Some of it is required by the EPA to make sure farmers like me understand how to steward the technology. And the guides actually contain ton of good agronomic information.
I also agree to implement an insect resistance management program. Shocking! Monsanto thinks controlling pests responsibly is a good idea and, if you farm, insects are something you deal with regardless of what production method you choose.
Only buy licensed seed, and don't sell or breed it
Monsanto also says I should only buy seed from a dealer or seed company licensed by them. I'd want to do that anyway. Would you buy a brand new home entertainment system out of the back of some guy's van parked in an alley? I’m spending a lot of money so I want to be sure I know I’m getting what I paid for.
I must agree to use seed with Monsanto technology solely for planting a single commercial crop and I shouldn't sell any to my neighbor, either. We can't save seed to grow the next year and frankly, I'm not interested in doing so.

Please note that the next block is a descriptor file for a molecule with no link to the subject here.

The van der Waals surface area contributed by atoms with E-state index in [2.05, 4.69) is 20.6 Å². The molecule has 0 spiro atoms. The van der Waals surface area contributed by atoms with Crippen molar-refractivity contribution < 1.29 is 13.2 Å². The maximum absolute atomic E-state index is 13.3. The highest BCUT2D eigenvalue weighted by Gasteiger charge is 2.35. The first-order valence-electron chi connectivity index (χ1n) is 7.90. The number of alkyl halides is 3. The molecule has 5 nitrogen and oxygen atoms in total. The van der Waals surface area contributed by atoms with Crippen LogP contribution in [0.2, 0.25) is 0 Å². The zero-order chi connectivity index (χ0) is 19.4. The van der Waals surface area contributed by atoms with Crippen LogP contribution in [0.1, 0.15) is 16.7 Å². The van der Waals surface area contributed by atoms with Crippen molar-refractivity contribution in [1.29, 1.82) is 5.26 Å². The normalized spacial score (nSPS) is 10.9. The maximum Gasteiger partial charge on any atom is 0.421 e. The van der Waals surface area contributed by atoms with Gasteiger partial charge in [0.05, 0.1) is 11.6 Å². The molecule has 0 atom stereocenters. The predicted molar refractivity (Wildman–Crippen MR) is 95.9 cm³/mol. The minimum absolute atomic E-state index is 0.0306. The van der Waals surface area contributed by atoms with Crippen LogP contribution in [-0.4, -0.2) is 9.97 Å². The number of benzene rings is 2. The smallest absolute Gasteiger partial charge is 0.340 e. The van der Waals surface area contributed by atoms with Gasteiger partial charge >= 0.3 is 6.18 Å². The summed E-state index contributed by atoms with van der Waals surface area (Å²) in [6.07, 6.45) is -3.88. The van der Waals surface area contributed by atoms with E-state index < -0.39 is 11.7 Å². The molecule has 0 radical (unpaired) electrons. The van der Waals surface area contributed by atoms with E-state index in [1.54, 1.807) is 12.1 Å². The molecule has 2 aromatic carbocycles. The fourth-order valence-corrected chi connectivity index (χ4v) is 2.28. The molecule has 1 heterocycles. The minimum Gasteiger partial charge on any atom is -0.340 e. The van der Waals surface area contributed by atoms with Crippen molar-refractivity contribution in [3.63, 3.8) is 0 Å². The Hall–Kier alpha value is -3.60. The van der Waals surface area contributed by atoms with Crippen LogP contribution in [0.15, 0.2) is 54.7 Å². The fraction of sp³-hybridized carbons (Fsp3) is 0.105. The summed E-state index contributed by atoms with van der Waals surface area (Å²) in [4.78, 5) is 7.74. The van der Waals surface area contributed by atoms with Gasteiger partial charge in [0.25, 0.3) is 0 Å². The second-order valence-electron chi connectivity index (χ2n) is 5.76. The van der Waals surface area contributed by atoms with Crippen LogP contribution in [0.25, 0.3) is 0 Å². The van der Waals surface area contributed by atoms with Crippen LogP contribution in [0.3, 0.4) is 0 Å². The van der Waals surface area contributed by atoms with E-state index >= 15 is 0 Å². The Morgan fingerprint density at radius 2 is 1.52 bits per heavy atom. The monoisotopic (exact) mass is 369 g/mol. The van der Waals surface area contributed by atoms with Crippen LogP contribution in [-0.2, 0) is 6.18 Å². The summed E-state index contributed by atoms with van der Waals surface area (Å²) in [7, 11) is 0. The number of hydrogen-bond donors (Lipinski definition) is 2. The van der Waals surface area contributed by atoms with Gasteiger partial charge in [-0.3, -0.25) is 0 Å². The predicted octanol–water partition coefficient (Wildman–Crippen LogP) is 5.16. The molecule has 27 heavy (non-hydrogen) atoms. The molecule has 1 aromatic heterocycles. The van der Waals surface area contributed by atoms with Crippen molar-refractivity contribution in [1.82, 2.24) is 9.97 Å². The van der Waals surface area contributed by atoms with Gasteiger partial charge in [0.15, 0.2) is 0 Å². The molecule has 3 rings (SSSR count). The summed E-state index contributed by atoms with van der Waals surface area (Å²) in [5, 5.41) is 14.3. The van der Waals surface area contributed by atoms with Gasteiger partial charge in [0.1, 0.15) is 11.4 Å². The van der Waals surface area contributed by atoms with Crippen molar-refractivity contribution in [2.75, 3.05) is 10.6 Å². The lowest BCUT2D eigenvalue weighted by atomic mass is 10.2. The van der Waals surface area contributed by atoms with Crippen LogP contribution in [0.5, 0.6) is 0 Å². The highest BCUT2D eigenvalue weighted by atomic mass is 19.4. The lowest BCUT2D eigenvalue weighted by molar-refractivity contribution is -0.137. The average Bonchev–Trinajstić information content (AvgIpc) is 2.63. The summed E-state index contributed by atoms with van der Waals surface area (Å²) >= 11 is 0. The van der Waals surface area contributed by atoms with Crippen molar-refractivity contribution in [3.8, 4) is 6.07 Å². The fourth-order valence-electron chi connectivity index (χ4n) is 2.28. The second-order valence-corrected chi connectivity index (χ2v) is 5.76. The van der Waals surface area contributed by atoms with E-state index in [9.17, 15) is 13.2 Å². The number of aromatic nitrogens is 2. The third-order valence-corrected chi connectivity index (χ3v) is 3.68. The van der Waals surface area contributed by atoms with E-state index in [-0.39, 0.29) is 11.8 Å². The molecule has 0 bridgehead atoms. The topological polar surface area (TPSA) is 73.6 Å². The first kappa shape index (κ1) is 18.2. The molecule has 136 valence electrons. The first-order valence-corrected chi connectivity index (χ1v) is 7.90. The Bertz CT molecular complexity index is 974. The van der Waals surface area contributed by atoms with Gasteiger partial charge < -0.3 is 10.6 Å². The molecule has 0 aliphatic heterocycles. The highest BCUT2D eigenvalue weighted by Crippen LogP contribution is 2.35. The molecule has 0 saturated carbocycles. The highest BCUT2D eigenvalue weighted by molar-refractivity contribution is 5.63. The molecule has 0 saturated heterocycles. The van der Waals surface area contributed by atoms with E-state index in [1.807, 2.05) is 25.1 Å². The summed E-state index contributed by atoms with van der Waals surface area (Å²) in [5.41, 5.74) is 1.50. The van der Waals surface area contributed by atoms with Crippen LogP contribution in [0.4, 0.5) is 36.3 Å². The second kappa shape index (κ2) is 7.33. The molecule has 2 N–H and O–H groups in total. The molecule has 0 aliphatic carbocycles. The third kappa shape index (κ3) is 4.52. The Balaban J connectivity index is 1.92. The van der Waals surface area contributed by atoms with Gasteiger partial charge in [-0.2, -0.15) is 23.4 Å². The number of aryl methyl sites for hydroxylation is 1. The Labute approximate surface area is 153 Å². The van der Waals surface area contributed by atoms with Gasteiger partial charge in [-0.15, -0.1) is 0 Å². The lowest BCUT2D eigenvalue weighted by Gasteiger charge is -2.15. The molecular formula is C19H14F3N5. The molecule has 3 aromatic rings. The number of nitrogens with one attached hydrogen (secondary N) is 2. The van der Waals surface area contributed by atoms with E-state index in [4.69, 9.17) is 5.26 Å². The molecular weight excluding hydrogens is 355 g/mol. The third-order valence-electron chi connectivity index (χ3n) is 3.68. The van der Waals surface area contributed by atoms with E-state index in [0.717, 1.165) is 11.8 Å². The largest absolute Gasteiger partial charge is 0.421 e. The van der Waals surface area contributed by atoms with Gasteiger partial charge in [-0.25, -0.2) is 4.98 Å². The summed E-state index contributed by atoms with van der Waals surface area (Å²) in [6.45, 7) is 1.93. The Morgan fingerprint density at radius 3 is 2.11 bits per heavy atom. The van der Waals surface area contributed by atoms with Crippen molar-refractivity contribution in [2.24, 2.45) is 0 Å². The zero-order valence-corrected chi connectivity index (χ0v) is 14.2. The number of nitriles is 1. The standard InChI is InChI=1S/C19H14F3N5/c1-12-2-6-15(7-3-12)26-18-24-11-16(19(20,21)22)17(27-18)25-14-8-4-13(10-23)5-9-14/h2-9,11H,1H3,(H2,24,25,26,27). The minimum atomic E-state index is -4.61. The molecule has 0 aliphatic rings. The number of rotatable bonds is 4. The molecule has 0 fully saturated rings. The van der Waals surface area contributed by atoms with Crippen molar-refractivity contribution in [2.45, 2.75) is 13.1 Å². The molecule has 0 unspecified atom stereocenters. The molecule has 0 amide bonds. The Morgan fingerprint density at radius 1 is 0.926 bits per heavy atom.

For the critics who are not sold on GMO crops to begin with, do they really want farmers holding onto this seed and planting it without any kind of paper trail? Some farmers would like to save soybean seed, but with hybrid corn, the seed harvested will not be identical to the parent seed. In that case, I’m buying seed next year anyway.
If you want to plant seed to be used as seed, you need to sign an agreement to do so with a seed company licensed by Monsanto. We do this for two different companies. In fact, we've actually worked with one company through several name changes long before GMO showed up.
We do this because we can get a premium price for the soybeans we grow to be used as seed by other farmers next year. The premium accounts for the extra effort we put in to make sure our planting, harvesting and storage equipment is extra clean to provide a pure product to the customer.
We can't grow seed to be used for breeding, research or generation of herbicide registration data. This goes back to saving seed. If we wanted to breed our own varieties I'm sure we could, but I look at it right now as division of labor. Seed companies are great at coming up with great products, and American farmers are great (in many cases the best) at turning those products into a bounty of food, feed, fuel, and fiber.